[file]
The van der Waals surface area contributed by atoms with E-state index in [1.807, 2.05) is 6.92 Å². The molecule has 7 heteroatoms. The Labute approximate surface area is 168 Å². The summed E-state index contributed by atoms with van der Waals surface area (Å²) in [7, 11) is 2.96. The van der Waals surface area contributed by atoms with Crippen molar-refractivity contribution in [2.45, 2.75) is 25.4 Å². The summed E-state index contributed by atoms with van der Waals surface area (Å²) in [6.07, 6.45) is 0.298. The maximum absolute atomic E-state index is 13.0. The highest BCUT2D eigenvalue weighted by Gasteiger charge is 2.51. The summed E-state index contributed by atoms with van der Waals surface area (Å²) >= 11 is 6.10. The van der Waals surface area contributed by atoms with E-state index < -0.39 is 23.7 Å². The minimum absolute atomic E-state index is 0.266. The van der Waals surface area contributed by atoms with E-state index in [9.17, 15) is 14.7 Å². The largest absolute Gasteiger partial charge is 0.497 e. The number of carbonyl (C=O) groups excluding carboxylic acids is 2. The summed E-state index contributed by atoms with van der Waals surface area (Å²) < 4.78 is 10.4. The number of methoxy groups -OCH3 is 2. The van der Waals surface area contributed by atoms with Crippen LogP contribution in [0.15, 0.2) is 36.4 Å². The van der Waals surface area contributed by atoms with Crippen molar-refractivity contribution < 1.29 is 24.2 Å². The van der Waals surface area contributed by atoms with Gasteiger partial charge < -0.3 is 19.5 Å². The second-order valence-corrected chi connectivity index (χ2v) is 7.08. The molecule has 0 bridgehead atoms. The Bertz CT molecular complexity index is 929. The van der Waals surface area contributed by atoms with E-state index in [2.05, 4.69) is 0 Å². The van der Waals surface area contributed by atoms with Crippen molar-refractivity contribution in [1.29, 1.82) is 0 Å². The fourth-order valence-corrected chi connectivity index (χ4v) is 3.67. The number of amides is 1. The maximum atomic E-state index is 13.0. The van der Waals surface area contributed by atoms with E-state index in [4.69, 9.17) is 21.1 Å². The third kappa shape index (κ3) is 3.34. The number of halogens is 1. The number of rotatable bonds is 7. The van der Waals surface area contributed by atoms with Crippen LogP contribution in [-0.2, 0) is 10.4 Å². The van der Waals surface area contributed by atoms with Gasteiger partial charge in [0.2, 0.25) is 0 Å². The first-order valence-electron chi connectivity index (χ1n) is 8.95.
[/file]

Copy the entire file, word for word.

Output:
The van der Waals surface area contributed by atoms with E-state index in [1.807, 2.05) is 6.92 Å². The molecule has 7 heteroatoms. The Labute approximate surface area is 168 Å². The summed E-state index contributed by atoms with van der Waals surface area (Å²) in [7, 11) is 2.96. The van der Waals surface area contributed by atoms with Crippen molar-refractivity contribution in [2.45, 2.75) is 25.4 Å². The summed E-state index contributed by atoms with van der Waals surface area (Å²) in [6.07, 6.45) is 0.298. The maximum absolute atomic E-state index is 13.0. The highest BCUT2D eigenvalue weighted by Gasteiger charge is 2.51. The summed E-state index contributed by atoms with van der Waals surface area (Å²) >= 11 is 6.10. The van der Waals surface area contributed by atoms with E-state index < -0.39 is 23.7 Å². The minimum absolute atomic E-state index is 0.266. The van der Waals surface area contributed by atoms with E-state index in [9.17, 15) is 14.7 Å². The largest absolute Gasteiger partial charge is 0.497 e. The number of carbonyl (C=O) groups excluding carboxylic acids is 2. The summed E-state index contributed by atoms with van der Waals surface area (Å²) < 4.78 is 10.4. The number of methoxy groups -OCH3 is 2. The van der Waals surface area contributed by atoms with Crippen LogP contribution in [0.15, 0.2) is 36.4 Å². The van der Waals surface area contributed by atoms with Crippen molar-refractivity contribution < 1.29 is 24.2 Å². The van der Waals surface area contributed by atoms with Gasteiger partial charge < -0.3 is 19.5 Å². The second-order valence-corrected chi connectivity index (χ2v) is 7.08. The molecule has 0 bridgehead atoms. The Bertz CT molecular complexity index is 929. The van der Waals surface area contributed by atoms with E-state index in [2.05, 4.69) is 0 Å². The van der Waals surface area contributed by atoms with Crippen molar-refractivity contribution in [1.29, 1.82) is 0 Å². The fourth-order valence-corrected chi connectivity index (χ4v) is 3.67. The number of amides is 1. The maximum atomic E-state index is 13.0. The van der Waals surface area contributed by atoms with E-state index in [4.69, 9.17) is 21.1 Å². The third kappa shape index (κ3) is 3.34. The number of halogens is 1. The number of rotatable bonds is 7. The van der Waals surface area contributed by atoms with Crippen LogP contribution in [-0.2, 0) is 10.4 Å². The van der Waals surface area contributed by atoms with Gasteiger partial charge in [0.2, 0.25) is 0 Å². The first-order valence-electron chi connectivity index (χ1n) is 8.95.